[17] The evidence favorable to the judgment reveals that during a supervised visit in Michigan, S.D. (Father) attempted to leave with H.D. (Child), who was under the age of three. G.D. (Mother) stepped in to stop him, as such was not permitted, according to Mother, under the custody order. Father screamed and cursed at Mother and violently picked Child up by the arm, digging his nails into Child's arm as Child cried for Mother. When Mother tried to wedge herself between Father and Child, Father grabbed Child by the ribcage. He then tried to leave with her, so Mother grabbed Father by the throat to make him release Child. As Child screamed and cried, Father smacked Child in the mouth. Mother continued to choke Father until he finally let go of Child. Mother then ran out of the house with Child and called the police. Additionally, Mother testified that “he can't keep his hands to himself” and that this was not the first angry outburst that Father has had, as “he cusses [Mother] out almost every single time in front of [Child].” Transcript at 7.

[18] Father provided a differing account of the incident and denied grabbing Child by the arm or hitting her during the dispute with Mother, but the trial court expressly found Father's testimony in this regard to lack credibility. Based on the domestic violence, which occurred only about six weeks before the hearing, the trial court found that Father remained a present, credible threat 5 to Mother and/or Child and, thus, issued the order of protection, at least for the time being.6 On this record, I cannot conclude that the trial court abused its discretion. I would, therefore, affirm the trial court.


1.   G.D. testified the supervised visits were “with his mother” and “I asked for a guardian-ad-litem or a CASA, and the Judge wouldn't do it.” Transcript Volume II at 8.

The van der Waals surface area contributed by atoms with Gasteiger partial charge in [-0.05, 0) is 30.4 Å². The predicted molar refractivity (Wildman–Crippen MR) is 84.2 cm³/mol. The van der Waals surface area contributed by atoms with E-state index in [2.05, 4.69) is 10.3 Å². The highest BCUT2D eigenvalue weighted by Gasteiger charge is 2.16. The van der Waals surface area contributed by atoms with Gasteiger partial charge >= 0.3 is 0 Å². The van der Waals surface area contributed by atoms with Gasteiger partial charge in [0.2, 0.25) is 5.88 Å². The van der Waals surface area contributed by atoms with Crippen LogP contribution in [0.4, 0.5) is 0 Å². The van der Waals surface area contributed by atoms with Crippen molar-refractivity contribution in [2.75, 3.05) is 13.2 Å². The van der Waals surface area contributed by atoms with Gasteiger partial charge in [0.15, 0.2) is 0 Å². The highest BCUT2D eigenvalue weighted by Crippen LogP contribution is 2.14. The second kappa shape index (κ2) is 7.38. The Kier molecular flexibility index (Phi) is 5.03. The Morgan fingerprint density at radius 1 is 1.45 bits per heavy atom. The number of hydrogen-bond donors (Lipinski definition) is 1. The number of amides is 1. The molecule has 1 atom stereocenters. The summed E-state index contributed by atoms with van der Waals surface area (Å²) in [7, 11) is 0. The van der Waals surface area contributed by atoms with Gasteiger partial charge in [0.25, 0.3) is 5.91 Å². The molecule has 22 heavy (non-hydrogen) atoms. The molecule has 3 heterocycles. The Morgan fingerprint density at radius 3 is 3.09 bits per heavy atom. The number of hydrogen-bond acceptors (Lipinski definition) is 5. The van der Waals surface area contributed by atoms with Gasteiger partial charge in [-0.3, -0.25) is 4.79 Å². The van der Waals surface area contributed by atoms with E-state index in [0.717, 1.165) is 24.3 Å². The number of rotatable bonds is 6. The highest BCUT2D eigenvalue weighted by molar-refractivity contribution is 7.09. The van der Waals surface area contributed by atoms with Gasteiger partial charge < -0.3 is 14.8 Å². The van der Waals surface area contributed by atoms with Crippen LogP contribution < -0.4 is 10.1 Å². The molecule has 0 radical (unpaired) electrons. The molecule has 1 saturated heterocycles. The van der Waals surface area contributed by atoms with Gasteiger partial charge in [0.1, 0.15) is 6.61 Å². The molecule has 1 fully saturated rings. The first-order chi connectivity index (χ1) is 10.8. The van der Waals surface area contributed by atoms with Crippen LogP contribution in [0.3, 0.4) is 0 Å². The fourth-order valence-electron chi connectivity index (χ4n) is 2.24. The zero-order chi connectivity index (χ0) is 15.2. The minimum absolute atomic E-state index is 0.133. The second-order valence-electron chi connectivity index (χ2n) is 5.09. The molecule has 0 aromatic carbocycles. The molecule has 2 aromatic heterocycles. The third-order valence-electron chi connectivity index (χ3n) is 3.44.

2.   Ind. Code § 34-6-2-34.5 provides in part that “Domestic or family violence” means, “except for an act of self-defense, the occurrence of at least one (1) of the following acts committed by a family or household member: (1) Attempting to cause, threatening to cause, or causing physical harm to another family or household member. (2) Placing a family or household member in fear of physical harm․”

3.   This language is now found in subsection (h) of the statute.

4.   Ind. Code § 34-26-5-9(h) also provides:The relief may include an order directing a respondent to surrender to a law enforcement officer or agency all firearms, ammunition, and deadly weapons:(1) in the control, ownership, or possession of a respondent; or(2) in the control or possession of another person on behalf of a respondent; for the duration of the order for protection unless another date is ordered by the court.

5.   I find S.H. v. D.W., 139 N.E.3d 214 (Ind. 2020), upon which the majority relies, to be distinguishable. In S.H., the Supreme Court found insufficient evidence that the respondent remained a present threat to the petitioner. While he had brutally attacked the petitioner once, two years prior, the respondent had abided by the two-year order of protection, which the petitioner sought to renew for another two years. The respondent had relocated more than two hundred miles away and moved on with his life. The two did not share children together and, thus, had no reason for continued involvement in each other's lives. Explaining that the entry of one protective order does not, alone, justify renewing or extending the first order, the Supreme Court held that the two-year renewal of the protective order was improper under the circumstances. Id. at 220-21. In our case, Mother and Father's lives will be intertwined for years to come, as parents of Child, and the domestic violence, which arose during Father's supervised parenting time and involved Child, occurred only six weeks before entry of the protective order, not two years.

6.   The trial court explained that the order could be modified based on what occurs in the dissolution/custody proceedings in Michigan. The court noted the difficulties in addressing these matters in different jurisdictions but indicated a willingness to discuss the matter with the Michigan trial judge. In essence, the trial court simply sought to maintain the status quo until the dissolution court could take up the matter the following month.

Brown, Judge.

Tavitas, J., concurs. Altice, J., dissents with opinion.